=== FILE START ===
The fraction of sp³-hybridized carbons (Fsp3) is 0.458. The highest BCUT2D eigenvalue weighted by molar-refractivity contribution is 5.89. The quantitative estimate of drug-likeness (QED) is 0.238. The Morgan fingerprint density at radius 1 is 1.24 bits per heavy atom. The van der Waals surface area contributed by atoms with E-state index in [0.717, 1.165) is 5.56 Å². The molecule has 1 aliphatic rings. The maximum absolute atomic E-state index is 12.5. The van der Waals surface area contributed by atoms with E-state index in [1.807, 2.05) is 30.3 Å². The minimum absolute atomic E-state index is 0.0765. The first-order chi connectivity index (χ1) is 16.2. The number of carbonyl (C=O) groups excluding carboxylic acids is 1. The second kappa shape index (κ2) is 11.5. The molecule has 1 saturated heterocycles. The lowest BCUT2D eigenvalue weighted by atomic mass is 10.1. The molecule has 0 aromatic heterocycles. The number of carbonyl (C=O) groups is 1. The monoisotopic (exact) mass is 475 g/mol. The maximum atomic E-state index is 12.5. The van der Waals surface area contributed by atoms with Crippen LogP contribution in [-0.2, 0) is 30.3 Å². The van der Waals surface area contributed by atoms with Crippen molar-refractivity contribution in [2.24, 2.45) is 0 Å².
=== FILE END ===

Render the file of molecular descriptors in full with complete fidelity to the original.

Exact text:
The fraction of sp³-hybridized carbons (Fsp3) is 0.458. The highest BCUT2D eigenvalue weighted by molar-refractivity contribution is 5.89. The quantitative estimate of drug-likeness (QED) is 0.238. The Morgan fingerprint density at radius 1 is 1.24 bits per heavy atom. The van der Waals surface area contributed by atoms with E-state index in [0.717, 1.165) is 5.56 Å². The molecule has 1 aliphatic rings. The maximum absolute atomic E-state index is 12.5. The van der Waals surface area contributed by atoms with E-state index in [1.807, 2.05) is 30.3 Å². The minimum absolute atomic E-state index is 0.0765. The first-order chi connectivity index (χ1) is 16.2. The number of carbonyl (C=O) groups excluding carboxylic acids is 1. The second kappa shape index (κ2) is 11.5. The molecule has 1 saturated heterocycles. The lowest BCUT2D eigenvalue weighted by atomic mass is 10.1. The molecule has 0 aromatic heterocycles. The number of carbonyl (C=O) groups is 1. The monoisotopic (exact) mass is 475 g/mol. The maximum atomic E-state index is 12.5. The van der Waals surface area contributed by atoms with Crippen LogP contribution in [-0.2, 0) is 30.3 Å². The van der Waals surface area contributed by atoms with Crippen molar-refractivity contribution in [2.24, 2.45) is 0 Å².